The country's gracious personality is long standing. Vivacious Rosemary Dexter and her husband the Reverend Rollin Dexter commonly referred to as Reverend Dex were missionaries in Costa Rica for five years and with brilliant memories, Rosemary explains, "We arrived in San Jose in 1965 and lived there for one year while we were in language school and then in Alajuela for four years and what a lovely place to live in. It's truly the land of eternal spring. The weather was never cold or too warm, and the views were wonderful, lots of mountains and volcanoes, coffee plantations, busy markets and picturesque farms. But the most endearing part of Costa Rica was and still is are the people. They are friendly, easy going and industrious, and beautiful in person and in spirit. I would chose Costa Rica as the perfect place for a vacation and would go in a minute if I had the opportunity even at my age of 92."

at a Soda El Rio dining place
Soda's, popular mom and pop cafe's, are found throughout the country and a great place to meet the Tico's and enjoy authenic Costa Rican cuisine.

Now some 52-years later the folks at Disney couldn't have done a better job than the current tourism infrastructure, Rosemary would be proud. Exhilarating nature excursions from San Jose, the capital, or from any location within the sprawling Central Valley are available, which include excursions to the Highlands, the Poas Volcano, the Valley of Orosi, Cartago, the submerged rainforest at Tortuguero, and the Irazu and Tuirrialba Volcanoes. Turrialba is ranked among the world's most spectacular volcanoes with trails leading to five giant craters often ablaze with wild flowers, and views of the Caribbean.

Swim in the Caribbean Sea in the morning and the Pacific Ocean in the afternoon. Hike till your feet scream, book bird-watching tours in search of 901 bird species, or lounge the days away in a hammock made for two. You'll never feel so free-spirited. It's the time to grow a beard, put your hair in a ponytail, and slip on shorts, sandals and sunscreen.

one of Costa Rica's many beaches
Costa Rica with 600 miles of beaches visitors can swim in both the Caribbean Sea and the Pacific Ocean.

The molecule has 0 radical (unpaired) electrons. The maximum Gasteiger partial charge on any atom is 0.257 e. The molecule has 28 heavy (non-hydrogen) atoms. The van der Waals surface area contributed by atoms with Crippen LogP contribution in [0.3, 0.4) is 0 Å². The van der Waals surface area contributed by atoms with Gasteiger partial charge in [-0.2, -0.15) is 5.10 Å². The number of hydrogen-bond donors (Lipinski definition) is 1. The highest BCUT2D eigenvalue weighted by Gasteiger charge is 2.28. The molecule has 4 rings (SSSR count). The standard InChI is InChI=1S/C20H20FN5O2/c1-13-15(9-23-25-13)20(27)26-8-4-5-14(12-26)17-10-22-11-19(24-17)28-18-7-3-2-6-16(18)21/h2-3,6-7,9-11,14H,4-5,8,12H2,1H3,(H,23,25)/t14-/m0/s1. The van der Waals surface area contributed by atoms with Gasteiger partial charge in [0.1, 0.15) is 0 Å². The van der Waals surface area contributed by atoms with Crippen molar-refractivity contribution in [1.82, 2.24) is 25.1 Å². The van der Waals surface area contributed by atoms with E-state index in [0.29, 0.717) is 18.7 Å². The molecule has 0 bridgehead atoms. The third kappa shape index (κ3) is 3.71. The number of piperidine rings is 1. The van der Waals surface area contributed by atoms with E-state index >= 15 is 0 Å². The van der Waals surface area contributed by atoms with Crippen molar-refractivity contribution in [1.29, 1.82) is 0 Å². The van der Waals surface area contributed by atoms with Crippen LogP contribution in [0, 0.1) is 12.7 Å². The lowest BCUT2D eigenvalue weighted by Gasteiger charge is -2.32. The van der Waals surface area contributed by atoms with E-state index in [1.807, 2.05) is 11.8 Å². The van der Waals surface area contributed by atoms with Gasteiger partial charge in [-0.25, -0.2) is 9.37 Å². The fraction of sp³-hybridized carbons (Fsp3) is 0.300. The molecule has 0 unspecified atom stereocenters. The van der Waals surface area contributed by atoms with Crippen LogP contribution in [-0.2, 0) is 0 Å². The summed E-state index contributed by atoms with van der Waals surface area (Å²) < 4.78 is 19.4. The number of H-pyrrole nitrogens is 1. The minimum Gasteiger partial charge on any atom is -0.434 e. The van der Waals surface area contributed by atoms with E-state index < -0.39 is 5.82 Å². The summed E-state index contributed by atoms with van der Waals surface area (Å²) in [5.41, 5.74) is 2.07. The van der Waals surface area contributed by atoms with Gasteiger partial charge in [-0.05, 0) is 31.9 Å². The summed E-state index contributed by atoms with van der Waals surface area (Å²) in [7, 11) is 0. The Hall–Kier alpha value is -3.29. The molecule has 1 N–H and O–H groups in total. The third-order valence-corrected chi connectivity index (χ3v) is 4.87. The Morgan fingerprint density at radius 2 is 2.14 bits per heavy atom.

For those with time on their hands, the 27 national parks alone could take months to explore since virtually all of them offer extensive hiking trails and nature preservation. Five representative forests teeming with bird life and hundreds of varieties of orchids and ferns are found within the Braulio Carrillo National Park alone. Corcovado National Park has the last remaining virgin rain forest in Central America with more than 100 species of trees found on a mere one acre of land. Scientists from throughout the world with notebooks in hand work on passionate research projects and make up a huge percentage of the park's visitors.

organic lifestyle sign
Costa Rica is far advanced enforcing an organic lifestyle that helps to protect their 39 parks and reserves.


The two-lane road to Irazu, heading southeast from San Jose, winds slowly up the side of the highest volcano in Costa Rica, towering 11,259 feet into the clouds. From the summit, the city of Cartago below is a tiny checkerboard. The colonial capital until1823, Cartago is home to the Cathedral of the Virgin of Los Angeles, Patron Saint of Costa Rica. The road makes its way past crusty, tin-roofed homes, carpets of hilly green grass, and forests of fern, through farming villages and over a one-lane bridge affording vistas of the Central Valley as beautiful as any in the Swiss Alps.

one of the volcanoes that dot the Costa Rican landscape
The volcanoes that dot the Costa Rican landscape, some of which are active are responsible for the country's rich, verdant soil.

Here amongst the drifting clouds Ticos are working on the side of the volcano where only mountain goats should be. The volcano itself is a moonscape of two sheer-sided craters, startlingly barren amidst all the Costa Rican greenery, and with a yellowish lake smelling faintly of sulfur. The drive down the volcano heads into the Orosi Valley past fields of coffee to the town of Orosi and the oldest colonial church still in use built in 1735. The town is so engulfed in greenery, lush plantations, and ancient cloud-covered volcano peaks, that it looks as if it's waiting to be gobbled up by vines on the move.